Devotion for Saturday, May 23, 2020
From: Wendy Beard
You may or may not know this about me, but I am a student of the English language. I absolutely love words, and particularly the written word! In my personal Bible reading, one small phrase in scripture or even a word can sometimes lead me down a “rabbit hole,” diving ever deeper into the meaning.
Currently, I have been studying 1 Peter, and one such verse that particularly pricked my senses was 1 Peter 2:2. I currently am using an NIV study Bible for my quiet times, and in that, the verse reads, “Like newborn babies, crave pure spiritual milk, so that by it you may grow up in your salvation.” That word, “crave,” captured my attention. The definition for crave in the English language is, “to feel a powerful desire for.” In every day conversation, crave is probably most often associated with food. We may crave something sweet or salty, and pregnant women often have unique food craving combinations such as the oft referenced pickles and ice cream.
Peter uses that same correlation here in saying that we should, “crave spiritual milk.” But, as I read that, I wondered if crave was the most accurate translation of what he was saying here.
In looking at the Amplified Bible, the King James and the Message, they translate the original Greek word used to express this craving, “epipothesate,” as to “long for,” “desire,” and “drink deep,” respectively. And one of the definitions I found of the original Greek was, “to feel the want of.” These are all strong words; words that drive our actions because to not follow through on what our cravings lead us to pursue often causes the desire for it to deepen until we finally submit to it.
I also noticed that, “crave spiritual milk,” is an imperative. Like when Jesus calls the first disciples in Matthew 4:19, “’Come, follow me,’” both “Come,” and “follow me,” are imperatives. There is an implied “you,” which makes these commands, authoritative orders.
So, what exactly is Peter trying to say here? For that, I dug into the words of a common companion of mine when I do my Bible study, Charles Spurgeon. Here is what he says in his commentary on 1 Peter 2.
“When the apostle describes us under the character of ‘newborn babes,’ he would have us lay aside all that is inconsistent with that character. Newborn children have no malice; they have no guile or craftiness; they have no hypocrisies, nor envies, nor evil speakings. They are clear from all these evils; would God we were as clear as they are! It would be better to be infants, not speaking at all, than to be among those who speak evil. It would be better to begin life over again than to live long enough to have gained a treasure of malice, and a hoard of cunning, and to have learned the tricks of hypocrisy. Let us be as simple as little children, as guileless, as harmless, as free from anything like unkindness as newborn babes are. And inasmuch as we are to follow them in what they have not, let us also imitate them in what they have. Let us desire ardently, as for our very life, the unadulterated milk of the Word. Let us cultivate that combination of hunger and thirst which is found in a little child, that we may hunger and thirst thus after God’s Word. We have done more than taste the Word; we have tasted that the Lord himself is gracious. Let us long to feast more and more upon this divine food, that we may grow thereby.”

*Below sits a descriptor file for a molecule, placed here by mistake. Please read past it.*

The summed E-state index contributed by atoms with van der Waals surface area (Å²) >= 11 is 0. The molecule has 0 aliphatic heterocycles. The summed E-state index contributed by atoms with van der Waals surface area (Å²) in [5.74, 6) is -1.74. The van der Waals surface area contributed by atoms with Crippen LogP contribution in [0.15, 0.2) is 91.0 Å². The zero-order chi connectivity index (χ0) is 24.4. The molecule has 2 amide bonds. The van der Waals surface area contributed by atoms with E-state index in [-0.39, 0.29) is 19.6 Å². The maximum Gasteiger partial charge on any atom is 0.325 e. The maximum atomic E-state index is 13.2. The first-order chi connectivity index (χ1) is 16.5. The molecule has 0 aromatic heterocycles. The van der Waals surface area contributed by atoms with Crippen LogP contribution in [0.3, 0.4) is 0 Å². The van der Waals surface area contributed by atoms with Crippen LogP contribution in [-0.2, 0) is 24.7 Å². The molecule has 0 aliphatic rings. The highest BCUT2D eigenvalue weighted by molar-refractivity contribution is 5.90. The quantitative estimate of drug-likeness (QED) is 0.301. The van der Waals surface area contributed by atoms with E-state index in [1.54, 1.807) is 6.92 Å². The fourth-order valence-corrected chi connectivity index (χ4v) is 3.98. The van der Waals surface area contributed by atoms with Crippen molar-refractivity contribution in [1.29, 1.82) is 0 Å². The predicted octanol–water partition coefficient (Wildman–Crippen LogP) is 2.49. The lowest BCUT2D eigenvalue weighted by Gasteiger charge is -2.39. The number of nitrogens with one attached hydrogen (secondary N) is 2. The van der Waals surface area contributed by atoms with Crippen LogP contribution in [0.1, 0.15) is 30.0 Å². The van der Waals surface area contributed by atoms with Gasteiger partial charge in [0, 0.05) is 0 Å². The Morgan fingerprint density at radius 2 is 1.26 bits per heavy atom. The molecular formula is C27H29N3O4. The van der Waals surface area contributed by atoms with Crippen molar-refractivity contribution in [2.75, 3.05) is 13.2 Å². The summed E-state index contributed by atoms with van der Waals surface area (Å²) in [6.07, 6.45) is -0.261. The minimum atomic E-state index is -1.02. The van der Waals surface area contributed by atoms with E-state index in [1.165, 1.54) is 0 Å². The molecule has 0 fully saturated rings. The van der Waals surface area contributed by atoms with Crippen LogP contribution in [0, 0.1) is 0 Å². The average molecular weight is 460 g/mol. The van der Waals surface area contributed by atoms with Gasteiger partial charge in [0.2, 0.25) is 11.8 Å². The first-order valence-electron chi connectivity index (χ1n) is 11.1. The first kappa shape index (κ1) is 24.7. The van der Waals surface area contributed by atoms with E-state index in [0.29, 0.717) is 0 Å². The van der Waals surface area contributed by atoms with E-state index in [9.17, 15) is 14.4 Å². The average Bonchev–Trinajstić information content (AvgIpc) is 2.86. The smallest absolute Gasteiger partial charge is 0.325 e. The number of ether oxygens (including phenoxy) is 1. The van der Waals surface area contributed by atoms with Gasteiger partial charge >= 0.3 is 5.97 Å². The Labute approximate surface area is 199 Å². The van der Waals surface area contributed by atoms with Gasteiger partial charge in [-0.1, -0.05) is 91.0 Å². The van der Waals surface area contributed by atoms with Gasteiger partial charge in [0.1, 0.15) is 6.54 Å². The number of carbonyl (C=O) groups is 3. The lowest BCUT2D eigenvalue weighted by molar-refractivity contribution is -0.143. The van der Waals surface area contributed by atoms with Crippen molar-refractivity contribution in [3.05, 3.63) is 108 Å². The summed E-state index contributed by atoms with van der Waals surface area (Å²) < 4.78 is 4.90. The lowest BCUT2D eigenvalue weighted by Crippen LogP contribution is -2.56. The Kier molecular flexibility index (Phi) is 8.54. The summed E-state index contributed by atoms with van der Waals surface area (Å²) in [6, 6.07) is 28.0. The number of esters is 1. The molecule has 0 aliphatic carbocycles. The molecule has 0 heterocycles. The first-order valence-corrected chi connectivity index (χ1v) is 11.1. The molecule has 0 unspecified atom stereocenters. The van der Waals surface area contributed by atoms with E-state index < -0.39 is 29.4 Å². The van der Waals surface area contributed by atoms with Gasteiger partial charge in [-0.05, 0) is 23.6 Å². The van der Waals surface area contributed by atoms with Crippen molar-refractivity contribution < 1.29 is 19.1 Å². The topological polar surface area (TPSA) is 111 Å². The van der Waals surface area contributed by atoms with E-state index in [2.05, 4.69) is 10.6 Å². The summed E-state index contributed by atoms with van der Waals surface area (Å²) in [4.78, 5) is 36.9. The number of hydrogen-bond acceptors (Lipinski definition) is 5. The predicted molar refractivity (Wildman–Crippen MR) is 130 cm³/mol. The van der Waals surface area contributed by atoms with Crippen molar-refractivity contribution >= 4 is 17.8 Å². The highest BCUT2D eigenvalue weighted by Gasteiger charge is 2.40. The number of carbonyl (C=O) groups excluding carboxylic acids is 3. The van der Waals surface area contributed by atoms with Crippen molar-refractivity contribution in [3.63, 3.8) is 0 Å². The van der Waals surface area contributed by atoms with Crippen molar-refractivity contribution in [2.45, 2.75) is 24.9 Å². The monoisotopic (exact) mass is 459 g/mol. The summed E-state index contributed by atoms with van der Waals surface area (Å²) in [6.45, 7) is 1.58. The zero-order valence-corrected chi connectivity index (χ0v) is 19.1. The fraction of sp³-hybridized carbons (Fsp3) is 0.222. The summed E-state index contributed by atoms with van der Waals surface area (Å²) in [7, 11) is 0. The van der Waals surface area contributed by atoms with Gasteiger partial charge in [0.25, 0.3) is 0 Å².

Spurgeon’s words go even deeper…we are to “desire ardently, as for our very life” the Word of God. But, he does not say that this is something that comes instantly at our acceptance of Christ as our Savior; it is something to be cultivated, a seed that is planted that we need to water and feed in order for it to grow.
Therefore, this craving comes with work on our part. We need to acknowledge that like a baby needs milk, we need God’s Word. And, when we recognize that need, a hunger and thirst that needs to be quenched, it should drive us deeper and deeper into our reading and studying of His Word.
My prayer for all of us is that we have that longing, that we feel the want, of being in our Bibles, reading, learning and studying who God is and all that He has done and promises. And that this is not something that leads us only into a church building, or in our current state to our televisions or computer screens, to take part in a Sunday morning service. It is the nourishment that we need to make it through all of our days.
Have a blessed day, and thank you for joining me on one of my “rabbit hole” journeys.